Wonder Woman 2009
I was originally going to start reviewing the Spider-Man movies today, but I decided that I wanted to give myself a couple extra days of leeway to watch the new flick, and since I’ve watched the animated movies for Green Lantern, Superman, and Batman, I thought it was only fair to add the only other DC solo hero to get their own animated movie: Wonder Woman. It was especially a no-brainer because I already own the DVD. As a quick side-note, I should make a list of all the superhero movies I actually own and haven’t reviewed yet at some point, but that’s another day. Wonder Woman is an Amazonian princess with ties to Greek mythology similar to Thor’s connection to Norse mythology, although Wonder Woman is more of an original creation that’s rooted in Greek mythology where Thor is a repurposing of Norse mythology. For my part, I enjoyed it enough to buy it on DVD at some point, though rewatching it now I don’t think it’s as strong as some of the other DC animation. It’s still quite good, but it could easily be better.
This film reminds me of a fan-trailer that animates over footage of Nathan Fillion to make him into a live-action Green Lantern. Here, Fillion plays Steve Trevor who is more or less the same as Hal Jordan, though instead of being given a Green Lantern ring, he becomes a sidekick to an Amazon princess. Based on his performance in this movie, I think he would have made a pretty great Green Lantern, but again I digress. As Steve Trevor, he’s a whole lot of fun, and the source of most of the comic relief. I enjoyed him a lot along with all of his one-liners, but he could also hold his own in a fight, kinda. He’s obviously no match for any of the creatures or demigods, but he does have a couple tricks up his sleeve.
Wonder Woman in this movie is played by Keri Russell, or as my generation knows her, Felicity. I thought she played the part quite well, though I wasn’t completely won over by the design. I thought the hair looked rather odd the way it was shaped around her head, making her head look quite large. There’s also all the Wonder Woman accouterments that I’m aware of: The boomerang tiara, the bullet deflecting bracers, the invisible jet, and of course the Lasso of Truth. Of which, only the bracers are given much explanation, the rest are just kind of there. I get the feeling that the jet should have been explained by a combination of Steve’s crashed plane and the mirror of Hephaestus which hides the island of Themyscira from view. It’s possible that it was, but if so, then I didn’t catch it on this viewing.
The main villain is Ares, God of War, although instead of being Zeus’s brother, he’s Zeus’s son for some reason. And his uncle is Hades whose design looks a lot more like Bacchus, which I actually thought was a unique and interesting decision rather than the typical idea of the lord of Hell. Anyway, Ares is played by Alfred Molina, best known in my circles as being Doc Ock in Spider-Man 2. Unfortunately, while I liked the idea of Ares, and the connection he had with Hippoletta, Wonder Woman’s mother, I didn’t much care for all the magic/science mumbo jumbo talk about him absorbing all the psychic energy of anger and hate, and especially the bit about how the simple act of firing a nuclear missile creates that psychic energy a thousandfold. It just didn’t make comic book sense to me, they could have come up with so many different ways to have him regain his godly power, but I thought that firing a nuclear missile was a pretty weak choice. Putting that bit aside, I did enjoy him for all his grandiose nature as well as his manipulations of those around him to accomplish his goals.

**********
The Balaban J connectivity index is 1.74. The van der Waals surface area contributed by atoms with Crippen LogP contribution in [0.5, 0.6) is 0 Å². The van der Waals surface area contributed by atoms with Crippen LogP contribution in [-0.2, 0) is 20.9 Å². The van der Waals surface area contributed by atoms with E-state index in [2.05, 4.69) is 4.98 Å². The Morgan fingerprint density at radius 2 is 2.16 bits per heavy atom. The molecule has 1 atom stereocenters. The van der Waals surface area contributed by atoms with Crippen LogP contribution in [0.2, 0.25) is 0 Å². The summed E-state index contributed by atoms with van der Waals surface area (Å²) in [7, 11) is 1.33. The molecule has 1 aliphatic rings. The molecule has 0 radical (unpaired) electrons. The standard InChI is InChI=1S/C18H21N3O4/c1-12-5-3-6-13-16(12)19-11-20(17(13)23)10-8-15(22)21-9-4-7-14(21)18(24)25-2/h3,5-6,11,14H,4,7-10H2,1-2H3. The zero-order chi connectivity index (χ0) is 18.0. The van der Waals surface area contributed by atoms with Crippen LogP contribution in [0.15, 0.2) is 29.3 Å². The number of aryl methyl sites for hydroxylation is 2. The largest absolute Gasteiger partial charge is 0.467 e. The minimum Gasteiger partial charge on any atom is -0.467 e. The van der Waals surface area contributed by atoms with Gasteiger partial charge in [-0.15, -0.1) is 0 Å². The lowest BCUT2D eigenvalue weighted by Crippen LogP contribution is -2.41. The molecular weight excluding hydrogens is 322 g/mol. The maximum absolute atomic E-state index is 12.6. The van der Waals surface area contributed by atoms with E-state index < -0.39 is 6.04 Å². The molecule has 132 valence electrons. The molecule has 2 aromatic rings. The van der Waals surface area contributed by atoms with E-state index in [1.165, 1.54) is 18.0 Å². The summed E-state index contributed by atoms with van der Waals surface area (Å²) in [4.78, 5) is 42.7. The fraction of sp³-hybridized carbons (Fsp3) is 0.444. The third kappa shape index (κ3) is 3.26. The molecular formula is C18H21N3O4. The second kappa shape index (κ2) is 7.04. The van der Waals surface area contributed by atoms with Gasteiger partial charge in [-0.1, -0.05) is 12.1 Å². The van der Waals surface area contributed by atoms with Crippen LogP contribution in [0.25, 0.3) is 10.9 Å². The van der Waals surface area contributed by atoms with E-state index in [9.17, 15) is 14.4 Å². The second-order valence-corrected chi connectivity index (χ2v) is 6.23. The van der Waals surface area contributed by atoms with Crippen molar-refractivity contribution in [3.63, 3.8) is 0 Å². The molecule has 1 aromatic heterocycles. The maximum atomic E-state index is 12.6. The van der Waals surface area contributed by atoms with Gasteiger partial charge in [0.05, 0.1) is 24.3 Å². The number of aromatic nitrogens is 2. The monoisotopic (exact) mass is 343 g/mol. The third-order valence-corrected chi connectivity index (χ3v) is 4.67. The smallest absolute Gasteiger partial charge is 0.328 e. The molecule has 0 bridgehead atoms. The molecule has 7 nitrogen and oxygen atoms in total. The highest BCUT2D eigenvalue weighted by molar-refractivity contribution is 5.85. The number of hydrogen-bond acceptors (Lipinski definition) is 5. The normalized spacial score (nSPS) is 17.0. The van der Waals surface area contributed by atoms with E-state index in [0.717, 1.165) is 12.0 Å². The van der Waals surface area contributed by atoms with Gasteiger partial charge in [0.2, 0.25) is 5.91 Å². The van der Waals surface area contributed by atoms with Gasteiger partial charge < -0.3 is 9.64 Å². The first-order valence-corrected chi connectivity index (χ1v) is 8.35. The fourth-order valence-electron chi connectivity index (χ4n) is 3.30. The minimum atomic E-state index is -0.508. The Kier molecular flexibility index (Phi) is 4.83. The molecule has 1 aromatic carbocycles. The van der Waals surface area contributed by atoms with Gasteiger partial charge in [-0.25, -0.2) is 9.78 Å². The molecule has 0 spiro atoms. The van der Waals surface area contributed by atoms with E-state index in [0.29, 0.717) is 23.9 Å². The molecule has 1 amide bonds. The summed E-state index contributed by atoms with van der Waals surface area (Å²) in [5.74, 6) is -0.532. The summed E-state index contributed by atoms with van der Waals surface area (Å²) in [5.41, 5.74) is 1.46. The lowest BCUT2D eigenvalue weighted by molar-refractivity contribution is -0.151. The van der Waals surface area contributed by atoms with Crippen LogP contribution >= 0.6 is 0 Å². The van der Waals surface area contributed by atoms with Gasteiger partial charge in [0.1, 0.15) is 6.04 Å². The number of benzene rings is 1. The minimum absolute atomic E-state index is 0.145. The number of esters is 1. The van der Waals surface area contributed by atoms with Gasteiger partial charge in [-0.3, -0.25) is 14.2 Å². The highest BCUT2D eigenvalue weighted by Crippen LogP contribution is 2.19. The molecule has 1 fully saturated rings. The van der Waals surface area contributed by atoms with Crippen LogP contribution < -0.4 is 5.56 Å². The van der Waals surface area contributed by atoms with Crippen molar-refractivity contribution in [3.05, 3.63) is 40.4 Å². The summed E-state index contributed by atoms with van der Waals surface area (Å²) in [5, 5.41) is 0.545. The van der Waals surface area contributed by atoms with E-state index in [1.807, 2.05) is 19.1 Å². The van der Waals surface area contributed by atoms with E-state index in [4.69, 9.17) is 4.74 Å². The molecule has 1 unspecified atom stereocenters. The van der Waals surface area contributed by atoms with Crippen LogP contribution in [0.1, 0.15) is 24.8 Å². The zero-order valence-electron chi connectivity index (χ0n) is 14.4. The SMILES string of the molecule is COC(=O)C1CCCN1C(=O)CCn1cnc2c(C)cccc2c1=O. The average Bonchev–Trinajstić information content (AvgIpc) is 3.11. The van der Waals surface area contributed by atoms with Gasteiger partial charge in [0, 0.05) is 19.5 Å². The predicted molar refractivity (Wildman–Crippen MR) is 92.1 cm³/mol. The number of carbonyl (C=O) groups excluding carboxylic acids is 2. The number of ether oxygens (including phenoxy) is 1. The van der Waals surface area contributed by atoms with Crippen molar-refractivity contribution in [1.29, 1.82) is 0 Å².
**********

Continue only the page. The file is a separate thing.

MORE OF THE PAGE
Of course, since Wonder Woman is one of the very few female superheroes, and the fact that she comes from an island where she spent over a century with nothing but other women, there has to be a feminist commentary spread throughout the movie. And I was fairly mixed on the way I thought it was handled throughout the movie. There were some extreme types of “damsel in distress” in the office place which I thought was a little over the top, and there was also the unnecessary yet admittedly enjoyable scene where Steve stumbles onto a waterfall and pool where there are dozens of naked Amazonians bathing in a playful way that only happens in men’s imaginations. But there was also some slight cases of role-reversal and sexism discussions between Diana and Steve which I actually quite enjoyed. Especially the bit at the end where Diana goes off to be Wonder Woman while Steve is left to head home and fix dinner. It may be fairly cliched, but it was handled with the right amount of humor that I enjoyed it.
As with all of the DC animated movies I’ve seen to this point, the animation was excellent, especially with all of the battle scenes between the Amazonians and the mythological armies of beasts and warriors. It was nice to see a superhero movie that had so much fantasy going on in it, since I’m a big sucker for fantasy. There were a few missteps here and there, like I never understood exactly why the final battle took place in Washington D.c. But I still enjoyed the movie, and so did Jena. For a short while it was one of her favorite movies, and she still remembered a lot of what was going to happen. Next to Wonder Woman, her favorite character was the bookish Amazonian. And that caps off my short run of animated movies for a while, I may have to miss another Superhero Shorts again this week, but hopefully I’ll get my answers back from an excellent little fan-film. Until next time, this has been Bubbawheat for Flights, Tights, and Movie Nights.
Posted on June 28, 2012, in 00's movies, DC and tagged animation, DC, diana prince, movies, review, wonder woman. Bookmark the permalink. 2 Comments.
Pingback: 100 Essential Superhero Movies | Flights, Tights, and Movie Nights
Pingback: 100 Essential Superhero Movies: 2016 Edition | Flights, Tights, and Movie Nights